Dresden 2020 – wissenschaftliches Programm

Die DPG-Frühjahrstagung in Dresden musste abgesagt werden! Lesen Sie mehr ...

Bereiche | Tage | Auswahl | Suche | Aktualisierungen | Downloads | Hilfe

CPP: Fachverband Chemische Physik und Polymerphysik

CPP 52: Functional semiconductors for renewable energy solutions II (joint session HL/CPP)

CPP 52.2: Vortrag

Dienstag, 17. März 2020, 14:15–14:30, POT 151

InP(100) surfaces for efficient photoelectrochemical water splitting — •Olfa Dani1, Mario Kurniawan2, Agnieszka Paszuk1, Manali Nandy1, Andreas Bund2, and Thomas Hannappel11Institute of Physics, Technische Universitaet Ilmenau, Germany — 2Institute of Materials Science and Engineering, Technische Universitaet Ilmenau, Germany

To date, III-V semiconductor device structures enable the highest solar-to-hydrogen efficiencies. In this approach, a detailed understanding of the reactions at the semiconductor-electrolyte interface is essential to design the semiconductor surface for efficient charge transfer [1]. In this work, we studied the atomic structure of InP(100)-based photocathode surfaces before and after exposure to an aqueous electrolyte. The preparation of P- or In-rich surfaces on p-type InP(100) wafers with metal organic vapor phase epitaxy (MOVPE) was monitored in situ with reflection anisotropy spectroscopy (RAS). After contamination-free transfer from an MOVPE reactor to ultra-high vacuum, the surface structures were characterized by photoelectron spectroscopy (PES) and low-energy electron diffraction (LEED). Subsequently, the samples were transferred under nitrogen gas to a sealed photoelectrochemical cell for photocurrent density-potential measurements. In order to resolve changes in the surface chemistry and structure after exposure to the electrolyte, the samples were analyzed again by RAS, PES and LEED. For comparison, the same measurements were performed on InP(100) wafers with a native oxide layer. [1] M. M. May et al., J. Phys. Chem. C 118 (2014) 19032.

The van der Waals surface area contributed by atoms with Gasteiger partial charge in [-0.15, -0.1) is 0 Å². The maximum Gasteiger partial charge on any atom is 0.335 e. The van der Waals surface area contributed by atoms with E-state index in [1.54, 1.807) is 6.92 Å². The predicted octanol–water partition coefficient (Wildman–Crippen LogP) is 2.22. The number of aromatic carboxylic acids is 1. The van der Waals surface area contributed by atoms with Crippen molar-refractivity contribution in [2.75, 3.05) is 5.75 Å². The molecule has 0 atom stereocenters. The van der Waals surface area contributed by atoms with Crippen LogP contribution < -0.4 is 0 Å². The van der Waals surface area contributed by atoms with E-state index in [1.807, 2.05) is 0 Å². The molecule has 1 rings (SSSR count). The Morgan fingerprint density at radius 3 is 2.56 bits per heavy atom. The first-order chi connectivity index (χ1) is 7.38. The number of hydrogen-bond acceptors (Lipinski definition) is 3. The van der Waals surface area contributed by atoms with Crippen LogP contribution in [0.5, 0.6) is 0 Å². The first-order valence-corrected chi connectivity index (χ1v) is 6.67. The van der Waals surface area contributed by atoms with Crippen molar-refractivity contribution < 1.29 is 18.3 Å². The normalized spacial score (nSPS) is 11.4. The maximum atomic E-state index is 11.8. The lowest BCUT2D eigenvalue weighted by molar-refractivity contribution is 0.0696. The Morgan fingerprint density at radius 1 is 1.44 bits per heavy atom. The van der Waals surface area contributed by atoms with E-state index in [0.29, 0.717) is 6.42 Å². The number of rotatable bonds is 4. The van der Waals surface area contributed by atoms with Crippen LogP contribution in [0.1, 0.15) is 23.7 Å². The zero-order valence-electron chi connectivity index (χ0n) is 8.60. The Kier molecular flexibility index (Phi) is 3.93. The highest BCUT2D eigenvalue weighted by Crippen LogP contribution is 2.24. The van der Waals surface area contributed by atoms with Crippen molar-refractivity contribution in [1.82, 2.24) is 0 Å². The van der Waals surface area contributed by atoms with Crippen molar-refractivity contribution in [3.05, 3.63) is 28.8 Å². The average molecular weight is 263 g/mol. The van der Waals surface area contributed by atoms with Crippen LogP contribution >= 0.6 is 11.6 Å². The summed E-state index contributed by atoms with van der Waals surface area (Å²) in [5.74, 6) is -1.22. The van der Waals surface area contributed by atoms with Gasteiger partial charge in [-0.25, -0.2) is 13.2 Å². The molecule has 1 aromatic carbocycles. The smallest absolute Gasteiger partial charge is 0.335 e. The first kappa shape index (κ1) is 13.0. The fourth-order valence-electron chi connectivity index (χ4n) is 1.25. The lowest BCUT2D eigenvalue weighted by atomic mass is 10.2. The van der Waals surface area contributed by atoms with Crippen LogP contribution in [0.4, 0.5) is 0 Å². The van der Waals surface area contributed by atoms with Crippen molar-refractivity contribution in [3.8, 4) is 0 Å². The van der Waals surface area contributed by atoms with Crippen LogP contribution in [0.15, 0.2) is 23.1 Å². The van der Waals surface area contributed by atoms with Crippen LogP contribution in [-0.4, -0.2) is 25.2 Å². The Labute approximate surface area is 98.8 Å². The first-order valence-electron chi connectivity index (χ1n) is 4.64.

100% | Mobil-Ansicht | English Version | Kontakt/Impressum/Datenschutz
DPG-Physik > DPG-Verhandlungen > 2020 > Dresden